Wednesday, March 24, 2010

New office politics

A few weeks ago I moved out of my rented office space and back into the small home office in which I did some of my best work. "Out of the Whirlwind" (now known as "How Can A Good God Let Bad Things Happen?"), "Living With Less," and everything in between came out of this small space. I don't mind the size. All I need is a keyboard and a window, and my home office has plenty of both.

There is, however, one downsize to the new/ old arrangement, one that slipped my mind during my three year exile to the north side of Highway 40. Six years ago I bought my wife the best birthday present I've ever given her before or since: a miniature dachshund puppy. Back when I first brought him home he spent most days perched on my lap while I pecked out words on my keyboard. His presence didn't create any problems when he weighed three pounds and didn't quite fill my two hands put together. Today he is by no means a large dog, even by dachshund standards, weighing in at a hefty eleven pounds and stretching out a foot and half, maybe a little more from the tip of his nose to the end of his tail. He has, however, reclaimed his daily spot atop my lap, with his his head perched atop my right arm. (This gives him the best view out the window so that he can make sure the neighbor's cats don't get away with anything.) The downward pressure of the family dog on my right arm makes typing a bit tricky even in the best of days. Throw my soon-to-be surgically repaired right shoulder into the mix, and the dog's act has become less than cute and charming.

Unfortunately for me, office politics being what they are, the dog usually gets what he wants. Like a nine year old whose life will end if she doesn't get an iPhone for her birthday, my dog doesn't like to take "no" for an answer. Thankfully the new/ old office has more substantial doors than its previous incarnation. The little dictator may insist on his prime spot with the view out the window, but there's not a lot he can do when he's locked out on the other side. Still, I close the doors with a sense of unease. I full well know that I will be in serious trouble if he ever develops opposable thumbs.

Tuesday, March 16, 2010


This is my third post today, yet I felt it necessary. I really needed to explain why, after signing off as a blogger, I suddenly jumped back in with both feet. I have no explanation other than to say that I haven't written a book since October, and the longer I go without writing, the more I feel the life draining out of me. So blogging it is until a new book idea comes along to capture all of my attention. Hopefully this makes sense to the two or three people who read this blog.

MRI time

Two months ago I hurt my shoulder while fighting a fire. No, my house wasn't burning down. I am a volunteer fire fighter, which is why I was inside a smoke filled house, SCBA on my back, a pike pole in my hands. That latter was a mistake. By the time my airpack ran out of air, I could hardly life my right arm. Doctor's visits followed, and weeks of physical therapy. When my arm still hurt every time I tried to lift anything larger than a carton of orange juice, I told the insurance company I need to see a shoulder specialist. Three weeks later I finally got in to see the doctor. He prescribed an MRI, which only took the insurance company another two weeks to approve. The arm doesn't hurt nearly as bad as it did two weeks ago, but then again, I haven't done much with it. I subscribe to the Archie Campbell school of medical thought (only those of you who grew up watching Hee Haw understand this reference): If it hurts when I do this or that, I don't do this or that.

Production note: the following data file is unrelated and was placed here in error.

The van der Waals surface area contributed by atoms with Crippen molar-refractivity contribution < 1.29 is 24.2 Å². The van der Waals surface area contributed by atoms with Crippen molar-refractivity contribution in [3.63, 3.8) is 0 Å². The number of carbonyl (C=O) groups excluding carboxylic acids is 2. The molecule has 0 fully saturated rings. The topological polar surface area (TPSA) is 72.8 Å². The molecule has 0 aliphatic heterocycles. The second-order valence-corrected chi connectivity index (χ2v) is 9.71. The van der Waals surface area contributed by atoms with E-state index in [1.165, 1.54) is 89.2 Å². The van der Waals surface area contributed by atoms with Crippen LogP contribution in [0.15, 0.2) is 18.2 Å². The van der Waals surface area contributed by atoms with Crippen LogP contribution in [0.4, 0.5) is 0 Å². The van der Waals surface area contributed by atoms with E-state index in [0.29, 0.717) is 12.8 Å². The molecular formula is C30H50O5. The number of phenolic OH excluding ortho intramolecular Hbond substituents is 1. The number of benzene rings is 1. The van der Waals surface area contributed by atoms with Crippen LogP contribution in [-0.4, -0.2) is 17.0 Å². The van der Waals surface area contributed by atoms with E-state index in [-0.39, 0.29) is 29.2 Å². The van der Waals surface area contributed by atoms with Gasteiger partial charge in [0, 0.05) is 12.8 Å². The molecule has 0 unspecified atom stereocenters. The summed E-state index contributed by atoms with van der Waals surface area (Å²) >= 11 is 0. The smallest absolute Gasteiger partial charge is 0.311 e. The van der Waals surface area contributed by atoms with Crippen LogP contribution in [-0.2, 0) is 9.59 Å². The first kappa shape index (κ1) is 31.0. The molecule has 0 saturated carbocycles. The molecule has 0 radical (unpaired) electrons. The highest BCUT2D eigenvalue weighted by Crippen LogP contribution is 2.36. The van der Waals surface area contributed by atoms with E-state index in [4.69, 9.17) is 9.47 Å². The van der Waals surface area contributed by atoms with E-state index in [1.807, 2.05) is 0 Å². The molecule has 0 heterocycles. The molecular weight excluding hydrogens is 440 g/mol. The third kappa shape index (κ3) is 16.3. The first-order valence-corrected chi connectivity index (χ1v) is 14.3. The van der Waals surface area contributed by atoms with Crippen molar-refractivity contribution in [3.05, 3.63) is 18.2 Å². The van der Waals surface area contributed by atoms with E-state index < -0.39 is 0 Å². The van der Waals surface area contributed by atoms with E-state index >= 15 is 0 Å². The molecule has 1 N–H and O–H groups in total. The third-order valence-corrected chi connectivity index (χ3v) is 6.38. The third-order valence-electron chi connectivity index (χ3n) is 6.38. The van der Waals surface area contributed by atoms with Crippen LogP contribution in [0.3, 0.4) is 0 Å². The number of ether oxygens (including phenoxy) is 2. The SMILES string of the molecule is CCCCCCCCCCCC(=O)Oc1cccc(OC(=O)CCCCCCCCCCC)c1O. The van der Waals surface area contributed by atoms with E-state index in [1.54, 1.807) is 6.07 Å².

So now, after all this waiting, I finally get to have a look inside my arm to see how severe of a labrial tear I have. Why we couldn't have done all of this when the injury first happened is beyond me. Hopefully the snapshot of the interior of my right shoulder will help bring all of this to a satisfying conclusion. I would really like to use my right arm again.


I often wonder why lessons from God have to be repeated time after time. Usually this reflection comes in a moment of self pity, when the old "woe is me I thought we were passed this" kicks into high gear. In the midst of one such moment I suddenly realized that these are not lessons to be learned like endless repetition of the times tables in grade school, but skills to be used every moment of every day. The moments of testing are instead an opportunity for me to use the skills, skills which prepare me for more difficult days which lay ahead, the running with horses God promised Jeremiah, rather than mere speed bumps which lay between me and a life of spiritual ease. The latter is an illusion, a lie from the pit of hell itself, which tempts me to question God's wisdom, rather than applauding His grace. Patience is a virtue, a wise man once said. Perhaps. Yet I find that the more I ask God for patience, the more I realize that it is He who must exercise this most illusive virtue with me. Why are we so slow to learn, and so quick to forget?